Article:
The Real Estate Seller Disclosure Law

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The Real Estate Seller Disclosure Law

Until the late 1990’s, an individual purchasing a home had to be guided by the principle of “buyer beware”. This was because Pennsylvania law did not previously require the seller of real estate to disclose information regarding the condition of the home he was selling.

Therefore, if an individual wanted to be certain that the home he was buying was in good condition, he had to rely on his own judgment, or hire his own professionals to inspect the property.

However, the seller of real estate must now comply with the Real Estate Seller Disclosure Law. Under this law, most sellers of residential real estate must provide a written disclosure statement to the prospective buyer of their home detailing its physical condition.

Importantly, this disclosure statement must be provided to the prospective buyer before the agreement of sale is signed which commits the buyer to the purchase of the property.

Fortunately, this disclosure statement is quite extensive. It requires the seller to provide information regarding the condition of most, if not all, of the physical systems and components of the property.

As such, if the seller is aware of any problem regarding the condition of the property, the disclosure statement will almost certainly reveal the problem if the disclosure statement is answered honestly.

While the information required by the disclosure statement is too extensive to detail in this space, examples of the information which must be disclosed include the age and condition of the roof, the soundness of the walls and foundations, and detailed information regarding the condition of the sewer, plumbing, electrical, heating, and air conditioning systems.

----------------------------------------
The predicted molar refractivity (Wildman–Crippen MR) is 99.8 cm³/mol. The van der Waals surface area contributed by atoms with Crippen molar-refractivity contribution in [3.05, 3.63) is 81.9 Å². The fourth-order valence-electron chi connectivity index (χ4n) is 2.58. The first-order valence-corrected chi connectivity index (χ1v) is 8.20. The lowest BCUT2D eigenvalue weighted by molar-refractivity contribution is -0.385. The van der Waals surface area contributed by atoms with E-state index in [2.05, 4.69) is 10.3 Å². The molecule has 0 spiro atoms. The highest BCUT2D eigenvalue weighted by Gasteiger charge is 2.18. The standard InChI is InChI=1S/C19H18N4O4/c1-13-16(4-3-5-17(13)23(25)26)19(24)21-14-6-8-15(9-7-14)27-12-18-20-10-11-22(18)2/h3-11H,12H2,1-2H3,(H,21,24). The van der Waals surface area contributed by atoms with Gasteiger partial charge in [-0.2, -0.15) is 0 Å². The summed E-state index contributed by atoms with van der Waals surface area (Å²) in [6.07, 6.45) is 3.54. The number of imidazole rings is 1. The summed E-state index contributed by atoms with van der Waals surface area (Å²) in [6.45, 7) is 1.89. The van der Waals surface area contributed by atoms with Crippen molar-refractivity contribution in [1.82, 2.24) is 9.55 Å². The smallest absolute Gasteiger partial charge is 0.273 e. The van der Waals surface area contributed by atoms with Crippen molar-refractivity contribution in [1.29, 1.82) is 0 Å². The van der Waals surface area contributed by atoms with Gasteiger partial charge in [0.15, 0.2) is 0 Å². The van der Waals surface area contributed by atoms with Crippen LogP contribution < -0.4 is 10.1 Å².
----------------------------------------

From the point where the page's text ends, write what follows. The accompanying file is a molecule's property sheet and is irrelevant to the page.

Other noteworthy items which must be disclosed include the existence of drainage or water problems, and information regarding boundary line disputes, or any legal action affecting the property.

While the disclosure statement attempts to specifically address all physical conditions which could affect the value of the property, it also questions whether there are any other conditions, of any kind, which could materially affect the value of the property. This demonstrates the thorough nature of the disclosure statement.

If the seller is aware of a problem which he does not disclose, the seller is fully responsible for any financial losses which the buyer incurs as a result of the seller’s failure to disclose the condition. This potentially includes the cost of repairing the undisclosed condition.

While this law applies to most transfers of residential real estate, it does not apply to transactions involving commercial real estate. It also does not apply to transfers of residential real estate if the transfer is of a rental structure containing more than four residential units.

Lastly, the deadline for a buyer to pursue a claim against a seller, for a condition which has not been disclosed, is two years from the date of the final settlement.

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